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Espinosa J, Nolan T. Reducing errors made by emergency physicians in interpreting radiographs: longitudinal study. BMJ. 2000;320(7237):737-740. [PubMed]
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Fleisher G, Ludwig S, McSorley M. Interpretation of pediatric x-ray films by emergency department pediatricians. Ann Emerg Med. 1983;12(3):153-158. [PubMed]
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Hallas P, Ellingsen T. Errors in fracture diagnoses in the emergency department–characteristics of patients and diurnal variation. BMC Emerg Med. 2006;6:4. [PubMed]
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Klein E, Koenig M, Diekema D, Winters W. Discordant radiograph interpretation between emergency physicians and radiologists in a pediatric emergency department. Pediatr Emerg Care. 1999;15(4):245-248. [PubMed]
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Margolis S, Nilsson K, Reed R. Performance in reading radiographs: does level of education predict skill? J Contin Educ Health Prof. 2003;23(1):48-53. [PubMed]
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Nesterova G, Leftridge C, Natarajan A, Appel H, Bautista M, Hauser G. Discordance in interpretation of chest radiographs between pediatric intensivists and a radiologist: impact on patient management. J Crit Care. 2010;25(2):179-183. [PubMed]
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Schuh S, Lalani A, Allen U, et al. Evaluation of the utility of radiography in acute bronchiolitis. J Pediatr. 2007;150(4):429-433. [PubMed]
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Walsh-Kelly C, Melzer-Lange M, Hennes H, et al. Clinical impact of radiograph misinterpretation in a pediatric ED and the effect of physician training level. Am J Emerg Med. 1995;13(3):262-264. [PubMed]
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Wei C, Tsai W, Tiu C, Wu H, Chiou H, Chang C. Systematic analysis of missed extremity fractures in emergency radiology. Acta Radiol. 2006;47(7):710-717. [PubMed]
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Moore D, Green J, Gallis H. Achieving desired results and improved outcomes: integrating planning and assessment throughout learning activities. J Contin Educ Health Prof. 2009;29(1):1-15. [PubMed]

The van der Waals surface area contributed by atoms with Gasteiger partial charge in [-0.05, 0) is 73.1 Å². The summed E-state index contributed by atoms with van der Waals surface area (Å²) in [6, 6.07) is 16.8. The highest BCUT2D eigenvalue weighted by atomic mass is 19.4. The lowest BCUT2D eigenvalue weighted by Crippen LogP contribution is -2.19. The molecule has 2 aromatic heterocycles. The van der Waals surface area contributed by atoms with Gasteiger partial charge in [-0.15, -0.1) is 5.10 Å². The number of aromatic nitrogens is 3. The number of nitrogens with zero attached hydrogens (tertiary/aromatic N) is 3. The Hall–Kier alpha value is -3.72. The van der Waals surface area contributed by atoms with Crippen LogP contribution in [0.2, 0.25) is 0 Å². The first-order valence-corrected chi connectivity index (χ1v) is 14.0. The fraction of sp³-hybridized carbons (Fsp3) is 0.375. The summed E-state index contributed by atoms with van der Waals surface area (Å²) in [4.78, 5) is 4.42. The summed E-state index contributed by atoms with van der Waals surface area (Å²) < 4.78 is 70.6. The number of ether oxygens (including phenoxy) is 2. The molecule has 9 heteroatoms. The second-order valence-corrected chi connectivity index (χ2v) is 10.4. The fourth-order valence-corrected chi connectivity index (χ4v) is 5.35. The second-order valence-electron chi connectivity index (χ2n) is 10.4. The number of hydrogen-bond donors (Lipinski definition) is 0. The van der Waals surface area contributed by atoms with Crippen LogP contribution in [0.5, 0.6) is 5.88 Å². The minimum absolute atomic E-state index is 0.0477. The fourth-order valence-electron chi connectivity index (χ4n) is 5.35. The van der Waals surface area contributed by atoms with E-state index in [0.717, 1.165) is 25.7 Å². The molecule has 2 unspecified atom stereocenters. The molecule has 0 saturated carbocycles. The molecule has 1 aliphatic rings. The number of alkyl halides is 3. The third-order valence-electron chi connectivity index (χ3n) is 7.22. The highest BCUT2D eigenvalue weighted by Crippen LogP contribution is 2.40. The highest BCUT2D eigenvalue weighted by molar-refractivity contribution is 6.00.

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Boutis K, Pecaric M, Seeto B, Pusic M. Using signal detection theory to model changes in serial learning of radiological image interpretation. Adv Health Sci Educ Theory Pract. 2010;15(5):647-658. [PubMed]
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Boutis K, Pecaric M, Shiau M, et al. A hinting strategy for online learning of radiograph interpretation by medical students. Med Educ. 2013;47(9):877-887. [PubMed]
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Pusic M, Boutis K, Hatala R, Cook D. Learning curves in health professions education. Acad Med. 2015;90(8):1034-1042. [PubMed]
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Pusic M, Pecaric M, Boutis K. How much practice is enough? Using learning curves to assess the deliberate practice of radiograph interpretation. Acad Med. 2011;86(6):731-736. [PubMed]
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Pusic M, Andrews J, Kessler D, et al. Prevalence of abnormal cases in an image bank affects the learning of radiograph interpretation. Med Educ. 2012;46(3):289-298. [PubMed]
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Pusic M, Chiaramonte R, Gladding S, Andrews J, Pecaric M, Boutis K. Accuracy of self-monitoring during learning of radiograph interpretation. Med Educ. 2015;49(8):838-846. [PubMed]
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Kathy Boutis

Kathy Boutis

Dr. Kathy Boutis is a pediatric emergency physician at The Hospital for Sick Children (SickKids), a Senior Associate Scientist in the Child Health Evaluative Sciences Program at SickKids Research Institute, and an Associate Professor with the University of Toronto.
Martin Pusic

Martin Pusic

Dr. Martin Pusic is a pediatric emergency physician, an Associate Professor at the Ronald O. Perelman Department of Emergency Medicine, and the Director of the Division of Learning Analytics Education and Training at NYU Langone Health.